Thursday, April 19, 2018

French Academic Painting in the Context of Modern France in the 1800s

French Academic painting was a movement that begin in the 1500s and lasted until the beginning of the twentieth century. This period was characterized by a renewed interest in Neoclassicism combined with Romanticism. Many paintings during this period depict idealized people in natural settings that resemble ancient Greek gardens or something of the like as artists looked back to classical art and depictions of the nude. There were many academies across the world, and the education artists received at the Academy in France led to the creation of many artworks of similar subject matter and technique as the learning was passed down from teacher to student. Cot was one such student whose style and technique is largely attributed to his multiple teachers such as Bouguereau and Fragonard. Academic painting became one of the faces of modern art in France during this time. This movement reached beyond art and into poetry as Charles Boudelaire wrote “The Painter of Modern Life” in 1863, which became a sort of manifesto for modernism and contributed to the modern element of French Academic painting.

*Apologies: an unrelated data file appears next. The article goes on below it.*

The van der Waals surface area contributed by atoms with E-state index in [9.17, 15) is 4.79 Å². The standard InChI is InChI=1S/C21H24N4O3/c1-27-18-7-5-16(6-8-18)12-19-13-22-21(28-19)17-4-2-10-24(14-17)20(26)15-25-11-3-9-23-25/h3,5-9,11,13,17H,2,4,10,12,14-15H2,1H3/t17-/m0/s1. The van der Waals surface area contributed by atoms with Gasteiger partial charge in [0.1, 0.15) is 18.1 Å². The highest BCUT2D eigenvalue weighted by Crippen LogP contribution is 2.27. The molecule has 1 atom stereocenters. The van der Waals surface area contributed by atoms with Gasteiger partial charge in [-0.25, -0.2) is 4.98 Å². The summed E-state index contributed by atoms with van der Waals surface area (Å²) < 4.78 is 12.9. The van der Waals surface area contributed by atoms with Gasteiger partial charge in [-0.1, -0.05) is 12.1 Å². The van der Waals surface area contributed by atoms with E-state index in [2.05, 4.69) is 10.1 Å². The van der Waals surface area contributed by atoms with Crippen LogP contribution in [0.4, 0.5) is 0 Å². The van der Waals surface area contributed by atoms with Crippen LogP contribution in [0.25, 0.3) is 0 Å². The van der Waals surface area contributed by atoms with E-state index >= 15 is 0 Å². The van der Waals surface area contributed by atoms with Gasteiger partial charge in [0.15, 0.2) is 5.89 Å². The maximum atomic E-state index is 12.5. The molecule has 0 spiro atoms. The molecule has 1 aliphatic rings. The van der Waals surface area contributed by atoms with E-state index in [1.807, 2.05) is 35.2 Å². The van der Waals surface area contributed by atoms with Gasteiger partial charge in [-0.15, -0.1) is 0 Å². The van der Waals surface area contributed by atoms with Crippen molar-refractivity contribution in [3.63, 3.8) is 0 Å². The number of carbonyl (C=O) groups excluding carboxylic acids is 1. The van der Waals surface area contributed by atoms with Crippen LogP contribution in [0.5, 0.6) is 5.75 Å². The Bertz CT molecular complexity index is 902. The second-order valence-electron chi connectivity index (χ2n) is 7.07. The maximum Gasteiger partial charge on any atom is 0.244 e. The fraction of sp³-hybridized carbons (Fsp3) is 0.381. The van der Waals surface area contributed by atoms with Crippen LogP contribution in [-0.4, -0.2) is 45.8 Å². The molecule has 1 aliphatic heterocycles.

When looking at different French Academic paintings, there are several commonalities such as the natural setting, the use of palette and value, and the subject matter. Some paintings depicted idealized, romantic, couples sharing intimacy and infused with emotion, which showed the infusion of modern French society into the works. Other paintings depicted scenes from Greek mythology that were also idealized, clearly showing the interest in classicism during this time. These paintings show both parts of French Academic art and express the underlying pattern of paintings during this time despite the differences seen in each artwork through each unique artist. They combine the neoclassical and romantic subject matter with the modern infusion of psychological depth and emotion that is the foundation of French Academic art.

Jean-Honore Fragonard, The Swing, 1767, Oil on canvas, Wallace Collection, London, UK